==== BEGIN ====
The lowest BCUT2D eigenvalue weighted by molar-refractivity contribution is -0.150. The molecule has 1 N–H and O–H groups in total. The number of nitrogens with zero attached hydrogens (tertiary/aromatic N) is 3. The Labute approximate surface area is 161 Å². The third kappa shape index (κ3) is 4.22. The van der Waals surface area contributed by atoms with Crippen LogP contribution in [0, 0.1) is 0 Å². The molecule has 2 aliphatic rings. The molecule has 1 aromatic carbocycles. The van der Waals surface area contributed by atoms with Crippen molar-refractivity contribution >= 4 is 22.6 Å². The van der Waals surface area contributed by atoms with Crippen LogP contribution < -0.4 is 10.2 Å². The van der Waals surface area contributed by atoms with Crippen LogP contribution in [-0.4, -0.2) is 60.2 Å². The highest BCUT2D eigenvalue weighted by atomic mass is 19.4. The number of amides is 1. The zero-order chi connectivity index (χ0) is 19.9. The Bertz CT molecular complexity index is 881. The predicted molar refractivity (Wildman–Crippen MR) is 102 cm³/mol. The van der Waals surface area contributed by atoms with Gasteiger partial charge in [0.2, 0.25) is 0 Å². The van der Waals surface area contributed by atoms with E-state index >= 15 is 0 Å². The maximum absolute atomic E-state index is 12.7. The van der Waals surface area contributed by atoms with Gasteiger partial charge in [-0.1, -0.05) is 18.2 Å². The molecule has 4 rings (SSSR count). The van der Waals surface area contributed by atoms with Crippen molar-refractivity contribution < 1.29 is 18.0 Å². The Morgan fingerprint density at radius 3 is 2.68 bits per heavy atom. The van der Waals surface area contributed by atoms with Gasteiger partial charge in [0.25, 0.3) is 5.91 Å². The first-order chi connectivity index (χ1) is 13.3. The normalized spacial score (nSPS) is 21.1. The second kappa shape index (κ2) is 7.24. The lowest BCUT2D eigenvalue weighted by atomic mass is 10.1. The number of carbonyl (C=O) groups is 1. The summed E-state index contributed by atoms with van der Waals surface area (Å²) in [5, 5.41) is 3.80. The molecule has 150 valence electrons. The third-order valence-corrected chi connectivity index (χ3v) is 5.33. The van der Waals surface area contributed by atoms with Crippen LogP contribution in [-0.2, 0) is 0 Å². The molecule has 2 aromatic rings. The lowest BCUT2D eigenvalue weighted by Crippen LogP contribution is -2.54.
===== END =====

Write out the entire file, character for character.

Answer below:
The lowest BCUT2D eigenvalue weighted by molar-refractivity contribution is -0.150. The molecule has 1 N–H and O–H groups in total. The number of nitrogens with zero attached hydrogens (tertiary/aromatic N) is 3. The Labute approximate surface area is 161 Å². The third kappa shape index (κ3) is 4.22. The van der Waals surface area contributed by atoms with Crippen LogP contribution in [0, 0.1) is 0 Å². The molecule has 2 aliphatic rings. The molecule has 1 aromatic carbocycles. The van der Waals surface area contributed by atoms with Crippen molar-refractivity contribution >= 4 is 22.6 Å². The van der Waals surface area contributed by atoms with Crippen LogP contribution < -0.4 is 10.2 Å². The van der Waals surface area contributed by atoms with Crippen LogP contribution in [-0.4, -0.2) is 60.2 Å². The highest BCUT2D eigenvalue weighted by atomic mass is 19.4. The number of amides is 1. The zero-order chi connectivity index (χ0) is 19.9. The Bertz CT molecular complexity index is 881. The predicted molar refractivity (Wildman–Crippen MR) is 102 cm³/mol. The van der Waals surface area contributed by atoms with Gasteiger partial charge in [0.2, 0.25) is 0 Å². The van der Waals surface area contributed by atoms with E-state index >= 15 is 0 Å². The maximum absolute atomic E-state index is 12.7. The van der Waals surface area contributed by atoms with Gasteiger partial charge in [-0.1, -0.05) is 18.2 Å². The molecule has 4 rings (SSSR count). The van der Waals surface area contributed by atoms with Crippen molar-refractivity contribution < 1.29 is 18.0 Å². The Morgan fingerprint density at radius 3 is 2.68 bits per heavy atom. The van der Waals surface area contributed by atoms with Gasteiger partial charge in [0.25, 0.3) is 5.91 Å². The first-order chi connectivity index (χ1) is 13.3. The normalized spacial score (nSPS) is 21.1. The second kappa shape index (κ2) is 7.24. The lowest BCUT2D eigenvalue weighted by atomic mass is 10.1. The number of carbonyl (C=O) groups is 1. The summed E-state index contributed by atoms with van der Waals surface area (Å²) in [5, 5.41) is 3.80. The molecule has 150 valence electrons. The third-order valence-corrected chi connectivity index (χ3v) is 5.33. The van der Waals surface area contributed by atoms with Crippen LogP contribution in [-0.2, 0) is 0 Å². The molecule has 2 aromatic rings. The lowest BCUT2D eigenvalue weighted by Crippen LogP contribution is -2.54.